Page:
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Lava Flows

When a volcano erupts, lava comes out. Lava is the molten rock that comes out of vents and fissures created by volcanic activity. Because of its extremely high temperature (over 2,000 degrees Fahrenheit!), lava stays its molten state and flows along any slope. It covers surfaces, like plains. Then it cools, hardens into rock, and eventually stops moving. This is called a lava flow. 

An image showing a lava flow on Hawaii.

Lava flow on the Big Island of Hawaii.

After lava cools

Since the temperature of lava is very high, it takes days or months for lava to completely cool down. When lava cools down, it turns black and forms solid igneous rocks. The outermost layer of the lava flow cools down quickly because it directly interacts with the atmosphere. As a result, it forms a thin black crust and insulates the inside of lava flow. However, because of the insulation, the inside lava is still hot and the cooling down process becomes slower over time.

An image of lava cooling during dawn.

It takes a long time for lava to completely cool down.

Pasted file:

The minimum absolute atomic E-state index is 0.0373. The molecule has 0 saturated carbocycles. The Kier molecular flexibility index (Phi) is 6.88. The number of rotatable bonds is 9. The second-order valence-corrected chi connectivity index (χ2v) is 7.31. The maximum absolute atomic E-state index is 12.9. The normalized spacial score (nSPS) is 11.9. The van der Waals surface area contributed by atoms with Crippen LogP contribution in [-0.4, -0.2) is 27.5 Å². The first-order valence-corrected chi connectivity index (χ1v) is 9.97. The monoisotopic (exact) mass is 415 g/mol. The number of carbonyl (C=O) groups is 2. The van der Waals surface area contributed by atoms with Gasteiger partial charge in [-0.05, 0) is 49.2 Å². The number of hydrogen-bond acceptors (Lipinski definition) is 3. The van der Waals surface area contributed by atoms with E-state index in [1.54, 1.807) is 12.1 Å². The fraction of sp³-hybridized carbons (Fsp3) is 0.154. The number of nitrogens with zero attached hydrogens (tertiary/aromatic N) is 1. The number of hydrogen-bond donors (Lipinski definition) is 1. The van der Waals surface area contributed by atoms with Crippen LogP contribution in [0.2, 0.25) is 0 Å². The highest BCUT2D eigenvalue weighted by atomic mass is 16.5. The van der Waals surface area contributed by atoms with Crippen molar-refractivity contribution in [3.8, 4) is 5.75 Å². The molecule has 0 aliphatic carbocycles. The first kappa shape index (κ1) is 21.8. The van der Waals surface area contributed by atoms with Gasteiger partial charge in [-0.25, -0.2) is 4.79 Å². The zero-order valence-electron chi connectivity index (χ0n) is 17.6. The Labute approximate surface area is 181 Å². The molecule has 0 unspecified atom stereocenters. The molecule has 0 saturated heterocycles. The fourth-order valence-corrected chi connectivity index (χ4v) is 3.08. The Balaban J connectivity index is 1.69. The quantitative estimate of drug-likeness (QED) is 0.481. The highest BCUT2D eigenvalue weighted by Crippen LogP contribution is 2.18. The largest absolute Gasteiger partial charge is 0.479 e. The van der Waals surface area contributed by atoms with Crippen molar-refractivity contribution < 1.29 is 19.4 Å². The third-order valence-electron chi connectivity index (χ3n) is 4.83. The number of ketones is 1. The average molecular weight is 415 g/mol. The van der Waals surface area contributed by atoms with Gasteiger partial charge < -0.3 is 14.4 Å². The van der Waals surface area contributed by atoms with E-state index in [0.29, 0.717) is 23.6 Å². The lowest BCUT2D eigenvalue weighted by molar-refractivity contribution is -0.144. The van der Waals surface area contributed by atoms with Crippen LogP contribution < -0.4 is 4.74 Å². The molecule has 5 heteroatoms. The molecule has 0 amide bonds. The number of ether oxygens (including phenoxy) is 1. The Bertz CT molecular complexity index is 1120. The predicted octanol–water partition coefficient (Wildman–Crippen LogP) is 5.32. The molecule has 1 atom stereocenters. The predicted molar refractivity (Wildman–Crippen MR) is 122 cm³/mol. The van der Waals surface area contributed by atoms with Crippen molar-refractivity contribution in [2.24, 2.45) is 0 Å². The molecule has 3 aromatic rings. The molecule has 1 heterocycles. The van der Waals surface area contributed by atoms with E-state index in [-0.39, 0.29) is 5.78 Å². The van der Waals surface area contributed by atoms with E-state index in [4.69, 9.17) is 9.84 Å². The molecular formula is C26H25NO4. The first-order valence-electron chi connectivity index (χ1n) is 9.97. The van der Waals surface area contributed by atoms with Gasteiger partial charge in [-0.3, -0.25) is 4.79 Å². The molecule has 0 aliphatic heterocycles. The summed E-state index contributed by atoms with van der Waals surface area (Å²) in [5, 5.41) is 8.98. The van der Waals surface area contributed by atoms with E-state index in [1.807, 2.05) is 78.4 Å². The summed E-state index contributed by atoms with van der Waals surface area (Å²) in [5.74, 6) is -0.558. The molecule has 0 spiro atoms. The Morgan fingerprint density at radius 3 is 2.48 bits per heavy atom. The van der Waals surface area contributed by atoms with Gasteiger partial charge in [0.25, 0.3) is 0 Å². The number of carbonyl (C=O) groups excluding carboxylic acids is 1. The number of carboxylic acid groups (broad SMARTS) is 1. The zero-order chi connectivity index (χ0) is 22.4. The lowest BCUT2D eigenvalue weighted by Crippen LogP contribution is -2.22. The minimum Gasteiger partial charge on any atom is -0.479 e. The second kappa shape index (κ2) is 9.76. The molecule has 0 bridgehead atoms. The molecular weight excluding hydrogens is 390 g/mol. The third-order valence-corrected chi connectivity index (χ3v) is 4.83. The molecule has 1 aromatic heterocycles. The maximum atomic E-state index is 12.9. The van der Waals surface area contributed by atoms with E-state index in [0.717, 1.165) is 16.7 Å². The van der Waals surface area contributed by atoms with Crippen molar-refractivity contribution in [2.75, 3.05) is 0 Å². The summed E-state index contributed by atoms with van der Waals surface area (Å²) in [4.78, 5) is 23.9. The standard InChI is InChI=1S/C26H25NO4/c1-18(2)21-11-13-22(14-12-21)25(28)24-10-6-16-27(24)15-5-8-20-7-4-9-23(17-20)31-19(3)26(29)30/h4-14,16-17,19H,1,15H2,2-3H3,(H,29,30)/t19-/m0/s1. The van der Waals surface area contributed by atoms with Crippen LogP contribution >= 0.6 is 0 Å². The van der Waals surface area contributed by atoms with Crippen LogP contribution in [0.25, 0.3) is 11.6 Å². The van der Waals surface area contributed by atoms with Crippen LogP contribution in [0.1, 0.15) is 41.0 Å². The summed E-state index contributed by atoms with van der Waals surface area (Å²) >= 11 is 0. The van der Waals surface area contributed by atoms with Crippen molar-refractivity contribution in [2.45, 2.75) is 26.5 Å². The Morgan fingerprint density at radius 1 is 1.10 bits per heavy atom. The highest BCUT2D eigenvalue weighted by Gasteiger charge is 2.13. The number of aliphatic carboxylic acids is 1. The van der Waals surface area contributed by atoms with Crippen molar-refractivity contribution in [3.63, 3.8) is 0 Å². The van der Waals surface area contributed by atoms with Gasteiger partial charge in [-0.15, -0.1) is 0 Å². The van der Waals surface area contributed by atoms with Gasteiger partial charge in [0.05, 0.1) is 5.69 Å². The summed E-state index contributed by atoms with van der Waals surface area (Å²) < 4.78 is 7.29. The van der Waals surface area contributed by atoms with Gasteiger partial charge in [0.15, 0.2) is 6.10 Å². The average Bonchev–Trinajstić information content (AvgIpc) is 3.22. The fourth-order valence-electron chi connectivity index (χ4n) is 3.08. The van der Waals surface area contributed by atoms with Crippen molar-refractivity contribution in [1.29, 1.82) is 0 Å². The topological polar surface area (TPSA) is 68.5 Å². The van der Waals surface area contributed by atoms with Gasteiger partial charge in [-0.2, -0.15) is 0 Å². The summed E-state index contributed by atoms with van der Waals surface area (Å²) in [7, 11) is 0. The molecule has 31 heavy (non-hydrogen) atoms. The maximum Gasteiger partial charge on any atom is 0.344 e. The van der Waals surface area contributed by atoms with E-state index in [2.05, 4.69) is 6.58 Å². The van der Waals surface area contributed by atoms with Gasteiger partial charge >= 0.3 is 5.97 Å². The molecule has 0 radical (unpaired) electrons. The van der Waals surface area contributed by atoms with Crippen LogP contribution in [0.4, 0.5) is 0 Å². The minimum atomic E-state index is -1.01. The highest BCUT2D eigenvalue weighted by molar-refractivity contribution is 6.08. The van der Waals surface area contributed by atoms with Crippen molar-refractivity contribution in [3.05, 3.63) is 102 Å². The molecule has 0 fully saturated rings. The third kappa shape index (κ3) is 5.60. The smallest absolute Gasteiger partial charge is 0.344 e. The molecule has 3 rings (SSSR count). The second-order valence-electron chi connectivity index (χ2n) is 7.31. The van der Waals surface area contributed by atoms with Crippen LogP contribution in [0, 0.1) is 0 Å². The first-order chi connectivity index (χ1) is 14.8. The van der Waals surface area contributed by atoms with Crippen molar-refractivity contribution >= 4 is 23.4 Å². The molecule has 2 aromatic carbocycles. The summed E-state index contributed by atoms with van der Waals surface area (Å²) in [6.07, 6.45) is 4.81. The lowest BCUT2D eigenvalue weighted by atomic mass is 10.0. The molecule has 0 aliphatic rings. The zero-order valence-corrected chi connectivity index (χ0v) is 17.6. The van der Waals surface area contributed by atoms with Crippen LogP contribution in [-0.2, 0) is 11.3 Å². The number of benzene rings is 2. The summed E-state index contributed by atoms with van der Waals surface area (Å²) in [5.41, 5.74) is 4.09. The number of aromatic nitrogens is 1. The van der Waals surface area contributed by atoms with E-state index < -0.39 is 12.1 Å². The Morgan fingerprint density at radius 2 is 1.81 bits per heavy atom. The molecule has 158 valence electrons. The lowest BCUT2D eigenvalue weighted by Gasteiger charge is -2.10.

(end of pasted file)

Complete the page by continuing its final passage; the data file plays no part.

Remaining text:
An image of the Kilauea Volcano.

Kilauea volcano of Hawaii is one of the most active volcanoes on Earth.

How lava flows across the ground depends on many factors, such as it’s thickness and the slope of the ground that the lava flow’s on
The following video is a documentary of Kilauea Volcano’s breakout in 2014. The eruption of the volcano occurred on June 27th. But in November, the lava continued flowing and threatened the nearby towns. If you have never seen lava flows, this is a great video to watch: 

How do lava flows affect people?

When a volcano erupts, it becomes dangerous because of the hot lava and toxic gases that come from the eruption. In fact, lava flows are one of the least hazardous of all volcanic activity. As you can see from the above video, lava flows usually do not travel fast so people rarely get killed or hurt. But still, people who live close to the danger zone have to evacuate immediately to avoid lava flows.
If we do not approach close to a lava flow, it does little or no damage to us. However, the most hazardous impact of the lava flow is that it destroys properties. Everything in the path of flowing lava will be buried, surrounded, pushed down, and ignited. For example, lava flow buries cars, blocks roads, and burns houses, plants, and forestland. We cannot stop the flow of lava, only redirect it.

An image of lava blocking a road.

Lava flow blocks the road.

Other Great Resources:

A Complete Introduction to Lava: http://www.whoi.edu/page.do?pid=83436&tid=7342&cid=79586

The Lava Flow Which Threatened Pahoa, with Photos: https://www.theatlantic.com/photo/2014/10/lava-flow-threatens-pahoa-hawaii/100841/

(Video) When Lava Meets The Ocean: https://www.youtube.com/watch?v=YP2ClJBYSnc

 Written by ChungLing Wong